nep-bec New Economics Papers
on Business Economics
Issue of 2023‒05‒08
eleven papers chosen by
Vasileios Bougioukos
London South Bank University

  1. FDI and Superstar Spillovers: Evidence from Firm-to-Firm Transactions By Mary Amiti; Cédric Duprez; Jozef Konings; John Van Reenen
  2. Renewal of Companies Through Product Switching By Kuosmanen, Natalia; Valmari, Nelli
  3. Entry Decision, the Option to Delay Entry, and Business Cycles By Ia Vardishvili
  4. Was Robert Gibrat right? By Guerzoni, Marco; Riso, Luigi; Vivarelli, Marco
  5. The Contribution of Digital Firms to Productivity Growth in the Manufacturing Sector: A Decomposition Approach By Simon Bruhn; Johanna Deperi
  6. Immigration and the Slope of the Labor Demand Curve: The Role of Firm Heterogeneity in a Model of Regional Labor Markets By Andrea Ariu; Tobias Müller; Tuan Nguyen
  7. Expert Network Calls By Cao, Sean; Green, T. Clifton; Lei, Lijun (Gillian); Zhang, Shaojun
  8. Carbon costs and industrial firm performance: Evidence from international microdata By Arjan Trinks; Erik Hille
  9. Firm heterogeneity and the impact of payroll taxes By Anikó Bíró; Réka Branyiczki; Attila Lindner; Lili Márk; Daniel Prinz
  10. Institutional Blockholders and Corporate Innovation By Bing Guo; Dennis C. Hutschenreiter; David Pérez-Castrillo; Anna Toldrà-Simats
  11. Analyst Bias and Mispricing By Mark Grinblatt; Gergana Jostova; Alexander Philipov

  1. By: Mary Amiti; Cédric Duprez; Jozef Konings; John Van Reenen
    Abstract: Despite competition concerns over the increasing dominance of global corporations, many argue that productivity spillovers from multinationals to domestic firms justify pro- FDI policies. For the first time, we use firm-to-firm transaction data in a developed country to examine the impact of forming a new relationship with a multinational, and find a TFP increase of about 8% three or more years after the event. Sales to other buyers, trade and customer quality also increase. However, we also document that starting to supply other “superstar firms” such as those who heavily export or are very large also increases performance by similar amounts, even if the superstar is a non-multinational. Placebos on starting relationships with smaller firms and novel identification strategies relying solely on demand shocks to superstar firms support a causal interpretation. A model of technology transfer rationalizes these effects and also correctly predicts (i) falls in post-event markups; (ii) the type of firms who form superstar relationships and (iii) bigger treatment effects from superstars intensive in R&D, IT and/or human capital. In addition to productivity spillovers, we document the transmission of “relationship capabilities” and “dating agency” effects as the increase in new buyers is particularly strong within the superstar firm’s existing network. These results suggest an important role for raising productivity through the supply chains of superstar firms regardless of their multinational status.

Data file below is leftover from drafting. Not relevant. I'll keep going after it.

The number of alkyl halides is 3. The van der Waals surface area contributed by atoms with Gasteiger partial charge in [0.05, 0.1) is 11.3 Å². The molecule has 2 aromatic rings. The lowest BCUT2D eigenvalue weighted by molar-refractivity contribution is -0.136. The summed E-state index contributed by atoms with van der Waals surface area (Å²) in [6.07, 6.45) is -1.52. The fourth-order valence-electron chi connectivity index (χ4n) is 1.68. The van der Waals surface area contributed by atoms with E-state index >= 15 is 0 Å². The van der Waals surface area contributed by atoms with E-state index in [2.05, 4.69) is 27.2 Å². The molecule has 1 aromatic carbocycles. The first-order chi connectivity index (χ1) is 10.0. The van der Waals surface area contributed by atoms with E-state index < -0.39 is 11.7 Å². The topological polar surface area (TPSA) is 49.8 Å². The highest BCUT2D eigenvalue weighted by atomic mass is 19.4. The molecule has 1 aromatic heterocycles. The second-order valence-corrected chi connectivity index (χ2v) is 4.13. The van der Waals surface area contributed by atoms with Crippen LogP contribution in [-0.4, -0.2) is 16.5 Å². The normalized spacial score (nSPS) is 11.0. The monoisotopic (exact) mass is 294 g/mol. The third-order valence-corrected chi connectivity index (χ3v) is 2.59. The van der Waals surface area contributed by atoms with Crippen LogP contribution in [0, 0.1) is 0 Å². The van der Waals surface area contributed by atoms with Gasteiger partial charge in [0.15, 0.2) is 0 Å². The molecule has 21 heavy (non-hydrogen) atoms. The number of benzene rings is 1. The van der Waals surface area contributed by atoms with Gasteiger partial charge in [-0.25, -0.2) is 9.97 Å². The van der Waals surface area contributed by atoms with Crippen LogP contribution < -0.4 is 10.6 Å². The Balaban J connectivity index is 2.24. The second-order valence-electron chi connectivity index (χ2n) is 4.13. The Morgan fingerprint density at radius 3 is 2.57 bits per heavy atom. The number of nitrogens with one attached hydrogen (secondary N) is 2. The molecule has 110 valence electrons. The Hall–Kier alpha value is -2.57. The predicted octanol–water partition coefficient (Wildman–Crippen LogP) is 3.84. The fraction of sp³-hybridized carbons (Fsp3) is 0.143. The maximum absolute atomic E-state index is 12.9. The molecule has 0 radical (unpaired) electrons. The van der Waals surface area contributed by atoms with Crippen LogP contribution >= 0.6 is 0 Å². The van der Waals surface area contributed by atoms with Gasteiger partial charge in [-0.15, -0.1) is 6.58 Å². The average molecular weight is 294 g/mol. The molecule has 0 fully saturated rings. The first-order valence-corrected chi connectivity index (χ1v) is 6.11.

JEL: F21 F23 O30
    Date: 2023–04
  2. By: Kuosmanen, Natalia; Valmari, Nelli
    Abstract: Abstract The past few decades have witnessed a slowdown in productivity growth in many advanced economies, including Finland. Against this backdrop, this study investigates product switching in Finnish manufacturing firms during the period of 2009–2019. The findings indicate a growing trend towards specialization, with more firms focusing on a single product. In general, product diversity has decreased over time. Multi-product firms and those with diverse output tend to be larger in terms of value added, sales, and employment. Additionally, these firms are also more likely to export their products compared to single-product firms. While single-product firms outperform multi-product firms in productivity, the study shows that product diversity is positively related to productivity. Furthermore, the study demonstrates that there is a positive relationship between product scope expansion and contraction and an increase in firm size, as compared to firms where product scopes remain unchanged. These findings suggest that product switching is closely related to the economic outcomes of Finnish manufacturing firms.
    Keywords: Manufacturing firms, Multi-product firms, Product switching
    JEL: D22 D24 L11 L25 O14
    Date: 2023–04–21
  3. By: Ia Vardishvili